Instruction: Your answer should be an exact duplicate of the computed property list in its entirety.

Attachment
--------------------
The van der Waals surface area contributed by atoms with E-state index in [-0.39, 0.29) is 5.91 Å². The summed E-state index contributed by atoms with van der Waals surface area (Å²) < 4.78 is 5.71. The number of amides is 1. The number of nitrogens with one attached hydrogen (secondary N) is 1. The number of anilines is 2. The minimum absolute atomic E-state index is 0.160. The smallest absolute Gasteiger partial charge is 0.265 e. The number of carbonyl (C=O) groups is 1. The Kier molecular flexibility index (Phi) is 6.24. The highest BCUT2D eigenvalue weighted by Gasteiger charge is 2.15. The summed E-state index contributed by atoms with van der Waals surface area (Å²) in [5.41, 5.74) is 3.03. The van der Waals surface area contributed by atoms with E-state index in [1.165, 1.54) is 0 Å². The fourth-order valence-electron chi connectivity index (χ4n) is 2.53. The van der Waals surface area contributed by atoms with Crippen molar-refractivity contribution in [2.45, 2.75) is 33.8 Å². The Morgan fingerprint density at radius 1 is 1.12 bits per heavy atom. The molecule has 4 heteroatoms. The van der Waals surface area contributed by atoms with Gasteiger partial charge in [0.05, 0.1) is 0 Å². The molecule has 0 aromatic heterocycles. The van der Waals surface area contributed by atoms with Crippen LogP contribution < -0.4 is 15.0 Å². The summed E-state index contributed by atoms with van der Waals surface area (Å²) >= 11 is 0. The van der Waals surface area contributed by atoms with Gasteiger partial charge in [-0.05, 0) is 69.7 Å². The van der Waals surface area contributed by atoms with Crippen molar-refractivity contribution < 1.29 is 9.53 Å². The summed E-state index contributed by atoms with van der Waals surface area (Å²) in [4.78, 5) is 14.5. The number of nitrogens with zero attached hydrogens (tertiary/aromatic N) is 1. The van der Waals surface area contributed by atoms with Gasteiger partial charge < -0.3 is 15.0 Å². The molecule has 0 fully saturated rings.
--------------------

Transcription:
The van der Waals surface area contributed by atoms with E-state index in [-0.39, 0.29) is 5.91 Å². The summed E-state index contributed by atoms with van der Waals surface area (Å²) < 4.78 is 5.71. The number of amides is 1. The number of nitrogens with one attached hydrogen (secondary N) is 1. The number of anilines is 2. The minimum absolute atomic E-state index is 0.160. The smallest absolute Gasteiger partial charge is 0.265 e. The number of carbonyl (C=O) groups is 1. The Kier molecular flexibility index (Phi) is 6.24. The highest BCUT2D eigenvalue weighted by Gasteiger charge is 2.15. The summed E-state index contributed by atoms with van der Waals surface area (Å²) in [5.41, 5.74) is 3.03. The van der Waals surface area contributed by atoms with E-state index in [1.165, 1.54) is 0 Å². The fourth-order valence-electron chi connectivity index (χ4n) is 2.53. The van der Waals surface area contributed by atoms with Crippen molar-refractivity contribution in [2.45, 2.75) is 33.8 Å². The Morgan fingerprint density at radius 1 is 1.12 bits per heavy atom. The molecule has 4 heteroatoms. The van der Waals surface area contributed by atoms with Gasteiger partial charge in [0.05, 0.1) is 0 Å². The molecule has 0 aromatic heterocycles. The van der Waals surface area contributed by atoms with Crippen LogP contribution < -0.4 is 15.0 Å². The summed E-state index contributed by atoms with van der Waals surface area (Å²) >= 11 is 0. The van der Waals surface area contributed by atoms with Gasteiger partial charge in [-0.05, 0) is 69.7 Å². The van der Waals surface area contributed by atoms with Crippen molar-refractivity contribution < 1.29 is 9.53 Å². The summed E-state index contributed by atoms with van der Waals surface area (Å²) in [4.78, 5) is 14.5. The number of nitrogens with zero attached hydrogens (tertiary/aromatic N) is 1. The van der Waals surface area contributed by atoms with Gasteiger partial charge < -0.3 is 15.0 Å². The molecule has 0 fully saturated rings.